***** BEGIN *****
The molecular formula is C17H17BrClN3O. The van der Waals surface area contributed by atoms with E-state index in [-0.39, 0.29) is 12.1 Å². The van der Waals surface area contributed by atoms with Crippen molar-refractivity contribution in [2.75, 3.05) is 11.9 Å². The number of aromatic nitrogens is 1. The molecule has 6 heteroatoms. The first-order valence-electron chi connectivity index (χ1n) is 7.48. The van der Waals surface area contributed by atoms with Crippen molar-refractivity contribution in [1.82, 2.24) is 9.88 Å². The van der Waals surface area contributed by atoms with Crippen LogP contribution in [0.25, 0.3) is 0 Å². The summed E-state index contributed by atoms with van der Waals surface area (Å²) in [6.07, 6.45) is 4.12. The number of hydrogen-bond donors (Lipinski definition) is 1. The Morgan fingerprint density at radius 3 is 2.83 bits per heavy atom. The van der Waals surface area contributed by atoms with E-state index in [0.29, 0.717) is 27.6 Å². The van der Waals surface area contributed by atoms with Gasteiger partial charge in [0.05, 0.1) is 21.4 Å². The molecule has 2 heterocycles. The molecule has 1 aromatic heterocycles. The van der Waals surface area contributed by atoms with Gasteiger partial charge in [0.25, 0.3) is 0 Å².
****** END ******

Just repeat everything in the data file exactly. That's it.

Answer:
The molecular formula is C17H17BrClN3O. The van der Waals surface area contributed by atoms with E-state index in [-0.39, 0.29) is 12.1 Å². The van der Waals surface area contributed by atoms with Crippen molar-refractivity contribution in [2.75, 3.05) is 11.9 Å². The number of aromatic nitrogens is 1. The molecule has 6 heteroatoms. The first-order valence-electron chi connectivity index (χ1n) is 7.48. The van der Waals surface area contributed by atoms with Crippen molar-refractivity contribution in [1.82, 2.24) is 9.88 Å². The van der Waals surface area contributed by atoms with Crippen LogP contribution in [0.25, 0.3) is 0 Å². The summed E-state index contributed by atoms with van der Waals surface area (Å²) in [6.07, 6.45) is 4.12. The number of hydrogen-bond donors (Lipinski definition) is 1. The Morgan fingerprint density at radius 3 is 2.83 bits per heavy atom. The van der Waals surface area contributed by atoms with E-state index in [0.29, 0.717) is 27.6 Å². The van der Waals surface area contributed by atoms with Gasteiger partial charge in [0.05, 0.1) is 21.4 Å². The molecule has 2 heterocycles. The molecule has 1 aromatic heterocycles. The van der Waals surface area contributed by atoms with Gasteiger partial charge in [0.25, 0.3) is 0 Å².